There could be a short somewhere in the system, if it happens at this stage, the system powers its self off to hopefully prevent damage.

What is a short?

This can be a number of things. I will run down a short list here.

Motherboard is grounded out to system case in a circuit that is not meant to be grounded. Cause: motherboard stand offs are making contact with a circuit on motherboard.

Expansion card mounting bracket is making contact with motherboard.

Wires sometimes make contact with hot metal heat sinks and rubber coating is burned through allowing copper wire inside to short out.

Wires can sometimes come in contact with hot electronic components, such as diodes, resisters or voltage regulators, and the rubber coating again is burned through, causing a hidden short.

Power supply may not have enough power to power up all hardware installed, power supply shuts down from exertion, over heating.

Faulty memory (RAM) can cause issues at this point, because that is where everything is sent by the CPU, before it is executed and carried out and cycled through the system BUS and the network of circuitry found on the motherboard. You know those things we call circuit traces that run endlessly around the motherboard like the streets of New York City?

If the system makes it to the hard drive and the boot loader, then shuts down or restarts once drivers are loaded or in the process of loading into RAM, there would now be the possibility that a driver is corrupted and causing the system to do something that is not correct, it may cause an IRQ conflict or access a block of memory or a memory address it does not belong in, this is called a buggy driver in some instances, or a corrupted one.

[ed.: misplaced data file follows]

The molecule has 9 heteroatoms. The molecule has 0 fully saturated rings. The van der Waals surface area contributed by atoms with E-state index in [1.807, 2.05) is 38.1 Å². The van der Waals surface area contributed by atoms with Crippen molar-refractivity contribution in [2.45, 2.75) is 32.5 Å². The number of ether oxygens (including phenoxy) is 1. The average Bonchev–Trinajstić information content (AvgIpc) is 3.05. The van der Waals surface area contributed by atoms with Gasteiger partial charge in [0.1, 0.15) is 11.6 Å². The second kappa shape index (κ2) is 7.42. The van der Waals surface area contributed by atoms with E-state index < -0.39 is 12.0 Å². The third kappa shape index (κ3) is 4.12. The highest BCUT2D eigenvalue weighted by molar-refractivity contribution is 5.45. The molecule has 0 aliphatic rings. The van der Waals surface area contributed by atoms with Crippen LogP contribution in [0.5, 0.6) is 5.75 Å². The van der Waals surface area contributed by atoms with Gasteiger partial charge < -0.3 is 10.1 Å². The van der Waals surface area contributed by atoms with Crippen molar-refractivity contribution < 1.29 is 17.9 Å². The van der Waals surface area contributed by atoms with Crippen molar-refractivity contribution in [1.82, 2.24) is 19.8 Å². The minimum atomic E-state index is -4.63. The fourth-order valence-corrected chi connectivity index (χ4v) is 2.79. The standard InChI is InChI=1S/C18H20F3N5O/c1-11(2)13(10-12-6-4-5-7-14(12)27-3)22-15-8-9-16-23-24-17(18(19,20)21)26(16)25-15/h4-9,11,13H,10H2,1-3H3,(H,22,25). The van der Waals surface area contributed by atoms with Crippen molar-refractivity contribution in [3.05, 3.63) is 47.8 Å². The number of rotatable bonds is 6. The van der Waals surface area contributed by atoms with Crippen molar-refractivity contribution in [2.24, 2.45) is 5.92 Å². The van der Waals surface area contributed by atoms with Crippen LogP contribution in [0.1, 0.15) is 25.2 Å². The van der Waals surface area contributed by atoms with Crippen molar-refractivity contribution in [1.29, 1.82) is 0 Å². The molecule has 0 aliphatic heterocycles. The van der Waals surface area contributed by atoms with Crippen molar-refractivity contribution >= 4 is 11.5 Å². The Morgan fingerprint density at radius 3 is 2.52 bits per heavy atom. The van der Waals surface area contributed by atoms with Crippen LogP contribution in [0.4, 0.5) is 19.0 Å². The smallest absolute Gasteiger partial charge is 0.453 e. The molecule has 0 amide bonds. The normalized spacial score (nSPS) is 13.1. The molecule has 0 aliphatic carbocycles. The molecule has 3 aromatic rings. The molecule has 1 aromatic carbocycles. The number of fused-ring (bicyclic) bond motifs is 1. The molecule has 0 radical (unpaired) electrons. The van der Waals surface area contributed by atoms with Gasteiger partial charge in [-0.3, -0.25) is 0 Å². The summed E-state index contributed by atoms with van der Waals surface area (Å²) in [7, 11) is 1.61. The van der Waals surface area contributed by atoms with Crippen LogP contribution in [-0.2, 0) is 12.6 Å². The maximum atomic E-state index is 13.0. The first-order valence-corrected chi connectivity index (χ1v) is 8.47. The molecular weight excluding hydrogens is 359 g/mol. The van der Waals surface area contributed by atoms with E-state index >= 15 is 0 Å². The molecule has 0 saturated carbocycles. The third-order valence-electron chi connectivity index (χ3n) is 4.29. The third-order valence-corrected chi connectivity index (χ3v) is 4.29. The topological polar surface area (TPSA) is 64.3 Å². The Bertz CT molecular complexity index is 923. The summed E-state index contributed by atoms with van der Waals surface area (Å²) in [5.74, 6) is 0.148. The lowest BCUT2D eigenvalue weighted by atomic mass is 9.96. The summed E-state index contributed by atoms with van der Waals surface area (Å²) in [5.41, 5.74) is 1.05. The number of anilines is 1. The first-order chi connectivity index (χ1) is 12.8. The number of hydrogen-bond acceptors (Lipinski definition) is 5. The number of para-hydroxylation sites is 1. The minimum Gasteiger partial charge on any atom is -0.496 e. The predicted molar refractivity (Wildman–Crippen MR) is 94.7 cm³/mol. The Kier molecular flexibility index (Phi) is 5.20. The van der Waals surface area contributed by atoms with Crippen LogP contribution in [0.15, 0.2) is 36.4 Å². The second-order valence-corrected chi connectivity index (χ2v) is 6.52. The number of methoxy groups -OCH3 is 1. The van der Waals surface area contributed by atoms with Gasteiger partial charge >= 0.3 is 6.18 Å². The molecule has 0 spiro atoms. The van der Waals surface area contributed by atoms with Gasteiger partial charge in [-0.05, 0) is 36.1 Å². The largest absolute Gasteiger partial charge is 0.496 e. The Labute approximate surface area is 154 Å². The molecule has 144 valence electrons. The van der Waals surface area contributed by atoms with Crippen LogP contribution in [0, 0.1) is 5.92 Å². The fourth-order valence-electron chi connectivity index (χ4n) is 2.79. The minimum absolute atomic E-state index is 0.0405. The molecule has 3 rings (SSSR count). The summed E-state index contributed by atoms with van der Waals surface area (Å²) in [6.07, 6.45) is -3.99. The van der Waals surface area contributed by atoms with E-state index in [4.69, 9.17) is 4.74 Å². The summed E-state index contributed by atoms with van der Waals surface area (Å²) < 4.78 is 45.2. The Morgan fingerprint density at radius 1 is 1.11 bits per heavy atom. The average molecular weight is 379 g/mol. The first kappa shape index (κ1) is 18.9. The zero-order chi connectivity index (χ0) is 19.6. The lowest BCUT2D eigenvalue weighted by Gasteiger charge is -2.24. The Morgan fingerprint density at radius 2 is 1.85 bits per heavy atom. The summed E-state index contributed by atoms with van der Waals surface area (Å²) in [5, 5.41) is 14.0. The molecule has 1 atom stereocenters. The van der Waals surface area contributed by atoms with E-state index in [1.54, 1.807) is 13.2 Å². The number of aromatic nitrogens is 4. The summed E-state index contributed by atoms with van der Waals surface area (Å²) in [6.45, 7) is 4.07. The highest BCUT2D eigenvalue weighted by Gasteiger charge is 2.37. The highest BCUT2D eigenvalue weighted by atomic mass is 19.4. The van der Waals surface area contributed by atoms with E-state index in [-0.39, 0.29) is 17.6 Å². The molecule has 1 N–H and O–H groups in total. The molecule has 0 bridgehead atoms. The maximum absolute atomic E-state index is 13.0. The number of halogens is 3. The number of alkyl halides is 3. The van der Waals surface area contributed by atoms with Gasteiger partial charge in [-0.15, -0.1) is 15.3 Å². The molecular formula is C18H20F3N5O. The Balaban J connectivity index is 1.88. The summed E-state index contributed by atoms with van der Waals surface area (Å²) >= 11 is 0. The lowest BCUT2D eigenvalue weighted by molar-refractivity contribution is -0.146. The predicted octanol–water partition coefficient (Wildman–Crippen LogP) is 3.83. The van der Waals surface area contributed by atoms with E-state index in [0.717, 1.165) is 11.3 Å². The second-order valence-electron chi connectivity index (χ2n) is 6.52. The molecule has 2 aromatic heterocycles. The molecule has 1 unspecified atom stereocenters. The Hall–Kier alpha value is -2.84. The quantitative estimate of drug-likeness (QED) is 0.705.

Hardware such as video cards can start to heat up now, because their drivers have loaded into memory, heat can cause hardware to fail or shut down to avoid possible damage.
The processor starts to heat up now, because it has a lot being thrown upon it at this point. Its clock cycles has increased tremendously and heat now becomes an issue.

Now that we are giving control to the operating system, we hope the operating system demands that our hardware plays nicely with each other, that there are no IRQ conflicts, that one request does not try to access a memory address already being used by another, causing a crash, like when two automobiles try to occupy the same parking space at the same time. (disaster!)

Again, buggy drivers can cause this to happen, buggy drivers are like a drunk trying to drive a car and keep it on the road. (disaster!)

Hardware can have buggy firmware flashed into its ROM and that can cause issues.

So you see there is a lot of possibilities here.

I know I kind of went over board here, but I have found that when I was learning to trouble-shoot computers I needed a through explanation of the process involved, before it started to become clear to me.

Bruce.

Edited by MrBruce1959, 12 September 2010 - 04:29 PM.

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#7 ktpot

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Posted 12 September 2010 - 09:23 PM

GeForce 7300 GT
Driver version: 258.96
core clock: 350 MHz
Memory interface: 128 bit
Memory: 512 MB
Memory type: DDR2
Video BIOS version: 5.73.22.62.00
IRQ: 16
Bus: AGP 4X

I'm hoping that this is what you want.

#8 MrBruce1959

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Posted 12 September 2010 - 09:34 PM

Thank you this more than enough information to meet my needs. :thumbsup:

I just wanted to give you a quick reply.

Be back shortly. :flowers:

Bruce.
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#9 MrBruce1959

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Posted 12 September 2010 - 09:48 PM

I want to ask you, you have already tried un-installing the driver and re-installed it several times.

I want to ask if you have tried an earlier version of the driver, I had problems with my Nvidia GeForce 6200 with the latest driver, doing just as yours is doing.

Strangely, I uninstalled the latest driver I had just downloaded from Nvidia's web site and used a file I had previously stored in a downloads folder for all my hardware.

Once I had that driver installed, my computers restarts stopped.

I do not know what was wrong, because both drivers had the same version number.